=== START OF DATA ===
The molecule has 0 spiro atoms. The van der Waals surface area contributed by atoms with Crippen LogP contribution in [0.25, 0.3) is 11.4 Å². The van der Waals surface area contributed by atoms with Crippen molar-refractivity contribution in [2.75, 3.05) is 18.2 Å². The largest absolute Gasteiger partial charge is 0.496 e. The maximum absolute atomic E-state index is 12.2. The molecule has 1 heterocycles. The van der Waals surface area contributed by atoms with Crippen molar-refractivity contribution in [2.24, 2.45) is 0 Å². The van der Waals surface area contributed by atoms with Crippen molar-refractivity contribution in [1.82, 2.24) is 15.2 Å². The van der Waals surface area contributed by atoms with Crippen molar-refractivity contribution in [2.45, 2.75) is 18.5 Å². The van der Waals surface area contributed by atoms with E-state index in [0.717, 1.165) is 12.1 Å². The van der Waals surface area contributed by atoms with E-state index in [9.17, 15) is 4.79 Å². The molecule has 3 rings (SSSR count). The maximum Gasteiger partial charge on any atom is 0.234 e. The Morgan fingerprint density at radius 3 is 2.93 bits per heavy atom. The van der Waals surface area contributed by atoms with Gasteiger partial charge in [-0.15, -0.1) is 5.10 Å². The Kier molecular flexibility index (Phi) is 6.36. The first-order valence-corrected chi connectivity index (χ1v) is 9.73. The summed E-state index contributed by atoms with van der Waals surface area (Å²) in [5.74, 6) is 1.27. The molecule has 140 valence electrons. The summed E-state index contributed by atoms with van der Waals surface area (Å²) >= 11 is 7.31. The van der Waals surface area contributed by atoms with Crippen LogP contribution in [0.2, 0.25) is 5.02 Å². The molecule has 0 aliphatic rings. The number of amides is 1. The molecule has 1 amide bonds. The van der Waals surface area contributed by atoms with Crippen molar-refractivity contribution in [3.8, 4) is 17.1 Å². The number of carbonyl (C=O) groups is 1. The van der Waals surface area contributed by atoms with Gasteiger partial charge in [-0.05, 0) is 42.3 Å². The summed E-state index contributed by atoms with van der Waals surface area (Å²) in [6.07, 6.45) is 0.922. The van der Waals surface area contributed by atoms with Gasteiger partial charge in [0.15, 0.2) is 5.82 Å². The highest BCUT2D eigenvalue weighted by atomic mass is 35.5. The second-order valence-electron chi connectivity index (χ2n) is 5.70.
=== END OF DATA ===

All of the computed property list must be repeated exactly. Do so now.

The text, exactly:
The molecule has 0 spiro atoms. The van der Waals surface area contributed by atoms with Crippen LogP contribution in [0.25, 0.3) is 11.4 Å². The van der Waals surface area contributed by atoms with Crippen molar-refractivity contribution in [2.75, 3.05) is 18.2 Å². The largest absolute Gasteiger partial charge is 0.496 e. The maximum absolute atomic E-state index is 12.2. The molecule has 1 heterocycles. The van der Waals surface area contributed by atoms with Crippen molar-refractivity contribution in [2.24, 2.45) is 0 Å². The van der Waals surface area contributed by atoms with Crippen molar-refractivity contribution in [1.82, 2.24) is 15.2 Å². The van der Waals surface area contributed by atoms with Crippen molar-refractivity contribution in [2.45, 2.75) is 18.5 Å². The van der Waals surface area contributed by atoms with E-state index in [0.717, 1.165) is 12.1 Å². The van der Waals surface area contributed by atoms with E-state index in [9.17, 15) is 4.79 Å². The molecule has 3 rings (SSSR count). The maximum Gasteiger partial charge on any atom is 0.234 e. The Morgan fingerprint density at radius 3 is 2.93 bits per heavy atom. The van der Waals surface area contributed by atoms with Gasteiger partial charge in [-0.15, -0.1) is 5.10 Å². The Kier molecular flexibility index (Phi) is 6.36. The first-order valence-corrected chi connectivity index (χ1v) is 9.73. The summed E-state index contributed by atoms with van der Waals surface area (Å²) in [5.74, 6) is 1.27. The molecule has 140 valence electrons. The summed E-state index contributed by atoms with van der Waals surface area (Å²) >= 11 is 7.31. The van der Waals surface area contributed by atoms with Crippen LogP contribution in [0.2, 0.25) is 5.02 Å². The molecule has 0 aliphatic rings. The number of amides is 1. The molecule has 1 amide bonds. The van der Waals surface area contributed by atoms with Crippen molar-refractivity contribution in [3.8, 4) is 17.1 Å². The number of carbonyl (C=O) groups is 1. The van der Waals surface area contributed by atoms with Gasteiger partial charge in [-0.05, 0) is 42.3 Å². The summed E-state index contributed by atoms with van der Waals surface area (Å²) in [6.07, 6.45) is 0.922. The van der Waals surface area contributed by atoms with Gasteiger partial charge in [0.15, 0.2) is 5.82 Å². The highest BCUT2D eigenvalue weighted by atomic mass is 35.5. The second-order valence-electron chi connectivity index (χ2n) is 5.70.